Gene Epstein of Barrons writes, asking:
I wish Brad DeLong would just open my book [Econospinning] "at random" to the 12 pages that make up the second chapter (called "Two Ways to Measure Employment").
The chapter recounts a garden-variety case of econospinning by New York Times columnist Paul Krugman. My version of the story is that Krugman not only confused one set of employment data with another to make a point about the job outlook in a May 2004 column. A year later, when Krugman was given the chance to correct the error by then-Public Editor Daniel Okrent, he denied he had made it. DeLong also weighed in, ostensiby to defend Krugman, but only succeeded in compounding the confusion.
There is a certain horrifying fascination in watching the right wing's minions and useful idiots in the press attempt to attack Paul Krugman on matters of economic substance. The Mickey Kauses, the Andrew Sullivans, the Donald Luskins, the Danny Okrents--all seem unarmed men in a battle of wits, or perhaps an air assault by a circular firing squad of flying attack monkeys.
Our story so far:
Danny Okrent wrote, conclusively demonstrating to even his closest friends that he was grossly unfit to be New York Times ombudsman:
13 Things I Meant to Write About but Never Did - New York Times: Op-Ed columnist Paul Krugman has the disturbing habit of shaping, slicing and selectively citing numbers in a fashion that pleases his acolytes but leaves him open to substantive assaults.... [S]ome of Krugman's enemies are every bit as ideological (and consequently unfair) as he is. But that doesn't mean that their boss, publisher Arthur O. Sulzberger Jr., shouldn't hold his columnists to higher standards. I didn't give Krugman... the chance to respond.... I decided to impersonate an opinion columnist...
Paul Krugman responded:
Paul Krugman I: In Daniel Okrent's parting shot as public editor of The New York Times, he levied a harsh charge against me: he said that I have "a disturbing habit of shaping, slicing and selectively citing numbers in a fashion that pleases his acolytes but leaves him open to substantive assaults." He offered no examples...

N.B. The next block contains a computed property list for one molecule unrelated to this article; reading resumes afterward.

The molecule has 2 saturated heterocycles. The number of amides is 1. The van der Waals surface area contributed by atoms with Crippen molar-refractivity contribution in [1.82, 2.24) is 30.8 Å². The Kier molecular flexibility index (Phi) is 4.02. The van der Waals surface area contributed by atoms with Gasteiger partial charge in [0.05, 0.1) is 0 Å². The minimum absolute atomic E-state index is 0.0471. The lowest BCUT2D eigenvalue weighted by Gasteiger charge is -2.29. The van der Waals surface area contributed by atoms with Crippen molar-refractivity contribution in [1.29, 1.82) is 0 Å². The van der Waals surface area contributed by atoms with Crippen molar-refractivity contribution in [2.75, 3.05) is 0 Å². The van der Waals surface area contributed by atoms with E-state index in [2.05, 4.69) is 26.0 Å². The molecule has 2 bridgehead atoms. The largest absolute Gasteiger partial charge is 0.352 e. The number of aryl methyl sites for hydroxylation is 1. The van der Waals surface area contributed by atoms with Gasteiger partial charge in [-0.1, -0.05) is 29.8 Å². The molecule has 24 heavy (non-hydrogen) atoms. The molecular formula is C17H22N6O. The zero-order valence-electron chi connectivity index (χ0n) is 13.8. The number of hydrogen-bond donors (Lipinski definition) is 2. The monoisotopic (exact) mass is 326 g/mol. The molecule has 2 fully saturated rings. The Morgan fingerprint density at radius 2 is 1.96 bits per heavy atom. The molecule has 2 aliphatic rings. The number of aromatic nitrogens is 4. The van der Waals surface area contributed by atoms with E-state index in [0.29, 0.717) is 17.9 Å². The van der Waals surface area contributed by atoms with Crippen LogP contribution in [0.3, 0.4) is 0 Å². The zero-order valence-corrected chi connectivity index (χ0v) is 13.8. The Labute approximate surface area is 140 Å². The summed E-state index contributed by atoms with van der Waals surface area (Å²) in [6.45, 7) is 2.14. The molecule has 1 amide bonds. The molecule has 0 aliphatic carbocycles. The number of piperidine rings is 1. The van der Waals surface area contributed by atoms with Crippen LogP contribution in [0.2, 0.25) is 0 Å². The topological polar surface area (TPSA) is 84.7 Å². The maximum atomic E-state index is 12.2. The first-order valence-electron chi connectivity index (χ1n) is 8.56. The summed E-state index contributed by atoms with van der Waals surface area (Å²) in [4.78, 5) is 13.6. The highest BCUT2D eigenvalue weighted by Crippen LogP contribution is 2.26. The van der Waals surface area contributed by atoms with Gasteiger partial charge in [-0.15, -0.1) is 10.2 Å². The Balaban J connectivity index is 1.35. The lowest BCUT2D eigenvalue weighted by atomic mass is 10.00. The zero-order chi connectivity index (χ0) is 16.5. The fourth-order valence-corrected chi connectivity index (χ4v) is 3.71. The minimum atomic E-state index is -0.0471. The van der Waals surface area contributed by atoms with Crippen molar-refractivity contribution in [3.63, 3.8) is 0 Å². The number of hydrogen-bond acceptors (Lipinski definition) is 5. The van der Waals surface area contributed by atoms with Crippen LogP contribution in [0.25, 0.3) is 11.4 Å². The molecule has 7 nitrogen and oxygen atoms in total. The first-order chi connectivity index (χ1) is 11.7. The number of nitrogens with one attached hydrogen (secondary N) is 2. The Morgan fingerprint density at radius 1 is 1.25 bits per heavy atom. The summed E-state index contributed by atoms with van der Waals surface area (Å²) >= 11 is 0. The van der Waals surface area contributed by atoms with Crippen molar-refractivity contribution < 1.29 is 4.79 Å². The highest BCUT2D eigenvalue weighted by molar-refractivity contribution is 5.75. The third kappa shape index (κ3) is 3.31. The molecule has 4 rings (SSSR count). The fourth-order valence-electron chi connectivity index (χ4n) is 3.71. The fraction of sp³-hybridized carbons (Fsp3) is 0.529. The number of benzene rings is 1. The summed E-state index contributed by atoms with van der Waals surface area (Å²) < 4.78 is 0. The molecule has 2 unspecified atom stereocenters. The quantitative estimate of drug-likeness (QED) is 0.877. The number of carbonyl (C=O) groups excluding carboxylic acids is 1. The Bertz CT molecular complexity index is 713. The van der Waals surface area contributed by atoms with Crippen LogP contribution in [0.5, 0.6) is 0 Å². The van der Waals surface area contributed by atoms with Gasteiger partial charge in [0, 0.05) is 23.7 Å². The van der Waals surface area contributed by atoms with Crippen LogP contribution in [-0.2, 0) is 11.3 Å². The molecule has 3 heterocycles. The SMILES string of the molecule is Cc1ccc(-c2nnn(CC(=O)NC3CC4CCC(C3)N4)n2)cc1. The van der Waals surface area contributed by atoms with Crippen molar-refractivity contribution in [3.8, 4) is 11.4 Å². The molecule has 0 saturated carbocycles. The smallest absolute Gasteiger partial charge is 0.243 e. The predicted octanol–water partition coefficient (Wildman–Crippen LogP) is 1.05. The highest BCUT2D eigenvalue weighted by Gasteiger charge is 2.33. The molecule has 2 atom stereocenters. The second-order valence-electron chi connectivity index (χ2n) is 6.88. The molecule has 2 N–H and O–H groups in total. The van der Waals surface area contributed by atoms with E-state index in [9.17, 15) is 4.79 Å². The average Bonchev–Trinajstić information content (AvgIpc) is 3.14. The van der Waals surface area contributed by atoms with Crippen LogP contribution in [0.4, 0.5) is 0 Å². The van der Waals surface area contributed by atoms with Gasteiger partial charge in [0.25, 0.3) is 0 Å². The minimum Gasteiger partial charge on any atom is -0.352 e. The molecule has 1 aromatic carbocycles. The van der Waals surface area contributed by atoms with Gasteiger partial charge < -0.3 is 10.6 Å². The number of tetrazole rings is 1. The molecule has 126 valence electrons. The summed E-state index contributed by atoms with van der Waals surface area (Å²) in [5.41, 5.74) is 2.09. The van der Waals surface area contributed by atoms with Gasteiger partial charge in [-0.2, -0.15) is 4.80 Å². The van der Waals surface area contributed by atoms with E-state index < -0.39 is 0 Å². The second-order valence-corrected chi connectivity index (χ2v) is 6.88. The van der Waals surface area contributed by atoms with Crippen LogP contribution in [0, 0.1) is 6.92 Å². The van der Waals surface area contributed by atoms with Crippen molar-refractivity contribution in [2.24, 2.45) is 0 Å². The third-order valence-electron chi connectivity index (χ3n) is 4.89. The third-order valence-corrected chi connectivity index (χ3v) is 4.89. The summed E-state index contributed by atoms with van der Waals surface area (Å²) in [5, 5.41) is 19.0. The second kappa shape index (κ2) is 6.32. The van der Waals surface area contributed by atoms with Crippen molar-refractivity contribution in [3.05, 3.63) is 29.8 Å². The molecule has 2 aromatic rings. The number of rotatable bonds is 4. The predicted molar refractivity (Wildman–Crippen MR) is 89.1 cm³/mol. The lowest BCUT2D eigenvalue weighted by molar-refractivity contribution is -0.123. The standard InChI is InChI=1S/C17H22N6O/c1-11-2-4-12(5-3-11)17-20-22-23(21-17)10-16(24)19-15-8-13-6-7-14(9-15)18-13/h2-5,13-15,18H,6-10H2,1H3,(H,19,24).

And in reply Danny Okrent did come up with an example--but his example was wrong:
Paul Krugman II: When I asked Daniel Okrent for the specifics behind his final attack, he offered two examples of what he claimed was improper use of numbers. This was the first time I heard from him, or anyone else, about either alleged problem. Let me start with the example that, I think, sheds most light on what is going on: Mr. Okrent's claim that I engaged in "blending, without explanation, numbers from the household survey and the establishment survey -- apples and oranges -- apparently in order to make a more vivid political point about Bush (5/25/04)."
He's referring to two different surveys conducted by the Bureau of Labor Statistics, which provide alternative estimates of employment. Some people play games by mixing and matching numbers from the two surveys, and Mr. Okrent has apparently spent the past year firmly believing (without having checked with me) that I did the same thing, to score political points. But I didn't. All the numbers in my 5/25/04 column came from the establishment survey....
In correspondence with Mr. Okrent, I pointed out that his specific attacks -- especially the blatantly wrong characterization of my 5/25/04 column -- were unfair. I asked him to do what he would have expected me to do, and admit that he had been in error. He refused. Let me repeat that Mr. Okrent never raised these issues as public editor. He now says that he didn't because he "experienced your best-defense-is-a-good-offense approach, and found it futile to deal with it"...
Then Danny Okrent committed virtual self-immolation:
For a man who makes his living offering strong opinions, Paul Krugman seems peculiarly reluctant to grant the same privilege to others.... Because only a fool or a supply-sider would eagerly engage in a debate on economics with Prof. Krugman, I'll try to eschew argument and stick to facts.... The mixing of household and establishment numbers in his 5/25/04 column: Missing from the BLS chart he cites is any number that even resembles the 140,000 new jobs each month needed to keep up with the growing population a statistic he cites in the column, and upon which he seems to have based some of his computations. To my knowledge, that number only appeared in the household survey.
None of Okren't sources--whoever they were--egging him on and telling him that Krugman "mixed-and-matched" numbers had, you see, told Okrent that the 140,000-a-month number came neither from the household survey nor from the establishment survey, but was the result of multiplying current payroll employment by a projected non-elderly adult population growth rate from yet a third source--the census.
This made Paul Krugman just the weeniest, teeniest bit irritated: